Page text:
We also began a pilot program within our Call Reduction Unit. Less-emergent 911 and 311 calls are being triaged to our limited duty Officers to handle by phone. This program has shown success in reducing workload on our Patrol Officers, easing the burden of staffing shortages and decreasing wait times. This is a start, but we must continue to bring these numbers down.

And while these partnerships with other law enforcement agencies are important, we must fill the gaps within RPD’s own ranks. We continue to have an unprecedented number of vacancies to fill. In response, we have completely revamped our recruitment efforts and have begun the Workforce Development Program. This program has approximately 100 participants that volunteer on their own time for weekly programming; learning what it takes to be a Rochester Police Officer.

As a result of those recruitment efforts we had 798 applicants for our fall exam; a nearly 50 percent increase of 367 from 2021. Not only have our overall numbers of candidates risen, but the number of minority candidates has risen as well. Our current academy class of 24 recruits is nearly 50 percent people of color.

As we move into 2023, we pledge to not only build upon these anti-violence efforts, but to build our relationship with the members of our community. I’m pleased to have brought on Deputy Chief Keith Stith to head our Community Affairs Bureau. Keith Stith comes to us from New Jersey, where he has an extensive background in building police-community relationships in an urban policing environment. Under the leadership of Deputy Chief Stith, the Community Affairs Bureau is expanding community partnerships with ALL of our residents, including those new to our community with the New American Initiative. They are rebuilding street based efforts such as PAC-TAC and the Youth Advisory Council, while at the same time engaging our major community stakeholders such as Wegmans, Xerox, and Bausch and Lomb.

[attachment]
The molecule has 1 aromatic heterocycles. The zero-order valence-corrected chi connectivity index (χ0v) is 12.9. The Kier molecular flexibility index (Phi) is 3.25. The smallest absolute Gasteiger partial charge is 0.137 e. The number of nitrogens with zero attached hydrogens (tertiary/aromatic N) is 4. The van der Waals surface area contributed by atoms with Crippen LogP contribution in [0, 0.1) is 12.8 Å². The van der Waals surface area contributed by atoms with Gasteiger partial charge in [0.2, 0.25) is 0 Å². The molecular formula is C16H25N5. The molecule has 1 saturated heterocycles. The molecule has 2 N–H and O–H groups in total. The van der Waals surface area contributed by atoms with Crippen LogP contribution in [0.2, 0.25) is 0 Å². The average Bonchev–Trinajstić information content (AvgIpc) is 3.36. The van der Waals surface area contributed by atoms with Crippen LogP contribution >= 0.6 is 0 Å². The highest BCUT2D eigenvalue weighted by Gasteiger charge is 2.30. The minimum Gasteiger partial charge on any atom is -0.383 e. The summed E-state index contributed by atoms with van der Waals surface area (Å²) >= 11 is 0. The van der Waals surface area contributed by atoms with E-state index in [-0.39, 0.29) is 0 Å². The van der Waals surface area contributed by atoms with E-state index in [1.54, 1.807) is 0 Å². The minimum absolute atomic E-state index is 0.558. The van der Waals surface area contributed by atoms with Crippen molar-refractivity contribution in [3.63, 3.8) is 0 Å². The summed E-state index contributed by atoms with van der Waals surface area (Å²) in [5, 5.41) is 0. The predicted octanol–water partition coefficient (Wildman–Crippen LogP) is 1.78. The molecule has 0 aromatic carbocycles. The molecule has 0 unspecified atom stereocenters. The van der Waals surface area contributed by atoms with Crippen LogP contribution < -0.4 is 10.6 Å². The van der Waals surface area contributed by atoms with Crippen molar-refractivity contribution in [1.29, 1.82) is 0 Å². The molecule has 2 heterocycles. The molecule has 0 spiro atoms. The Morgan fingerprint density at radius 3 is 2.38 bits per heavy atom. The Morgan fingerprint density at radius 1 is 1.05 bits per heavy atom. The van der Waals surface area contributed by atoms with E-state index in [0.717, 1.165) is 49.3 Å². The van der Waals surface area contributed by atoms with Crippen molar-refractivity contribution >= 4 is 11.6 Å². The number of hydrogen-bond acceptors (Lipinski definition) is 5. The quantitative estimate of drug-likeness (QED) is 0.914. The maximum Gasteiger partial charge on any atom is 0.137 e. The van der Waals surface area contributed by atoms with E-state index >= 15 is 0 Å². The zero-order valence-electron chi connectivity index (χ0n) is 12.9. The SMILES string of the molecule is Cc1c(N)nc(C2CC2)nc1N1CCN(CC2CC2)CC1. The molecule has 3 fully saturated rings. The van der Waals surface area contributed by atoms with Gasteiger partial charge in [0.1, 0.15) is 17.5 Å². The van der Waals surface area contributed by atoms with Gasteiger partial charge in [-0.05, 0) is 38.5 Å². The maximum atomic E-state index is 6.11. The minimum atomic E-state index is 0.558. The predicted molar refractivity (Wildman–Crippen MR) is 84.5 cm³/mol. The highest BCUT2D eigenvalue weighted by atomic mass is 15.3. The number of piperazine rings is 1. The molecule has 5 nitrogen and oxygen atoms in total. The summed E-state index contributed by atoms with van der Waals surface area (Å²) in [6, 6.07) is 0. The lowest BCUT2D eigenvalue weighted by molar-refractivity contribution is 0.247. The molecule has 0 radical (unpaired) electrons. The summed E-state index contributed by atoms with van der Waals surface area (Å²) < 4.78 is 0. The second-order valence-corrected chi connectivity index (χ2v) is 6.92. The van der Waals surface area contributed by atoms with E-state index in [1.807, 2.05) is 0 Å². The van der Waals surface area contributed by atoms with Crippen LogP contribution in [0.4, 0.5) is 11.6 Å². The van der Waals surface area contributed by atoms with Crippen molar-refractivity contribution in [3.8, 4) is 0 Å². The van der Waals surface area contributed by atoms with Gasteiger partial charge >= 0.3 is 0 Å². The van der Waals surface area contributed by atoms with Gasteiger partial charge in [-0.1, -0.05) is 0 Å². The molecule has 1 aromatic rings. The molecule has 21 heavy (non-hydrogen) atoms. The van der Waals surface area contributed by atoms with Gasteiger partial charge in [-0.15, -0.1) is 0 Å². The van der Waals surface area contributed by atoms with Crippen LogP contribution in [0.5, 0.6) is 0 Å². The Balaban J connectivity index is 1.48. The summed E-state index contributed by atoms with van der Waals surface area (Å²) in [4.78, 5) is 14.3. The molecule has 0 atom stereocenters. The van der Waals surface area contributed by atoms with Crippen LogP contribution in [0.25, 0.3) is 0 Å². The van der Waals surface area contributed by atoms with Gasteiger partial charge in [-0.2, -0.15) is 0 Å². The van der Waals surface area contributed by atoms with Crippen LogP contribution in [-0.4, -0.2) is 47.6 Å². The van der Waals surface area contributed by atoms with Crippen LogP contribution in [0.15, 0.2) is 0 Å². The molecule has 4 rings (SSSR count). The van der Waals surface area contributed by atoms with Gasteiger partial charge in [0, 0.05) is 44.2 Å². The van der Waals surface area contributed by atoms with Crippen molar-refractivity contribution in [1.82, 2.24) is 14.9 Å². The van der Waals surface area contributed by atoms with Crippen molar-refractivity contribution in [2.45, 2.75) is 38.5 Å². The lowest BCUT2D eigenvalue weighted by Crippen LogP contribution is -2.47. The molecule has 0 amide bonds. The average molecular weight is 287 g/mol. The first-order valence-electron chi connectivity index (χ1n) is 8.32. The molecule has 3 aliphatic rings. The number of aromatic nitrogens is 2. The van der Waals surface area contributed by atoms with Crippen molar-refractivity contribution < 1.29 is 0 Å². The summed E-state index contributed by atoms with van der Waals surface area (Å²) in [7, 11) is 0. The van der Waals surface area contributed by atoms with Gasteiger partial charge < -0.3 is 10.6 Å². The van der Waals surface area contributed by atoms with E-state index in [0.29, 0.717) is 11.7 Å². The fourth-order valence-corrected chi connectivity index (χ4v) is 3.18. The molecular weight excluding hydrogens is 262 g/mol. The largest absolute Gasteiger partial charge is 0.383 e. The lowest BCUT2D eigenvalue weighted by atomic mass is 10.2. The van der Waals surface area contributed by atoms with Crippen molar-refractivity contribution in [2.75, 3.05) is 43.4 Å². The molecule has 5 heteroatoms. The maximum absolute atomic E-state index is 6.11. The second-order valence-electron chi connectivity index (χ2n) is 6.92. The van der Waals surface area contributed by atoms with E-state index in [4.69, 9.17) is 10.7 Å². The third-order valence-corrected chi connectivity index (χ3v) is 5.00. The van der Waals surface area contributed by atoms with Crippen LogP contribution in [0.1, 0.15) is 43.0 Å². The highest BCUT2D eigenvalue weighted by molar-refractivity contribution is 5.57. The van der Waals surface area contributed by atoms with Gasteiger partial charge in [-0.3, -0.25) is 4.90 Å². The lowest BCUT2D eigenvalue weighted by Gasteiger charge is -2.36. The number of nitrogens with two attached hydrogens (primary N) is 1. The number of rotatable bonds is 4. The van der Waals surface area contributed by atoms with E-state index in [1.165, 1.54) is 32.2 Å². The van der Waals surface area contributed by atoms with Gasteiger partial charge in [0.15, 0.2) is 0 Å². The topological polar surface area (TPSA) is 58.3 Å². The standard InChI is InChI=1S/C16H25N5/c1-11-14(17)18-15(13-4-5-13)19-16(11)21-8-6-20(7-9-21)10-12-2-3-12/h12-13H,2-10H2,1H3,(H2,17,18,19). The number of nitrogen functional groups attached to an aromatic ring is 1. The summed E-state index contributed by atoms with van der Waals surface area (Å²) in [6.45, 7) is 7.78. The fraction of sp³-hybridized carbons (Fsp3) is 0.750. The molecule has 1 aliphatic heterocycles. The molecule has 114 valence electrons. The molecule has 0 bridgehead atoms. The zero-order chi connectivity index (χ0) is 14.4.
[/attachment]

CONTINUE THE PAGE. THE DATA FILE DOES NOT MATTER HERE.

This also includes an internship program developed in association with the Rochester City School District that will see our Officers engaging with our youth that are interested in law enforcement careers. During spring recess this year, interested middle school students will be given the opportunity to learn about law enforcement careers such as Operations, K9, and Community Engagement.

In a true community policing approach, the Rochester Police Department is working with the owners of establishments in the East End Entertainment District to improve and promote public safety. Every month, members of the RPD are meeting with the Entertainment District Leaders to address public safety concerns, develop standards fitted for policing in a nightlife environment, and continue to build and foster relationships to make the Entertainment District a safer place.

We are also continuing to build our relationships with our partner law enforcement agencies. The Rochester Police Department is honored to have been selected as one of six sites to be entered into the Department of Justice’s Public Safety Partnership Program. This is a collaboration of law enforcement agencies across the nation that work together to not only identify training and logistical needs, but enacting a solution to fill those needs.

As we continue to move into 2023, the Rochester Police Department pledges to harness the power of cooperation and coordination to hold those that bring violence to our community, accountable for their actions. We are ready and willing to partner with anyone that wants to join hands with us to make our community a safer place.

There’s No “Public Safety” Without the “Public” – to accomplish our goals, the entire community must be all in.

Community members can learn more about how to productively participate in Rochester’s Public Safety efforts:

 Get Involved — Violence Prevention 

Mayor's Remaks: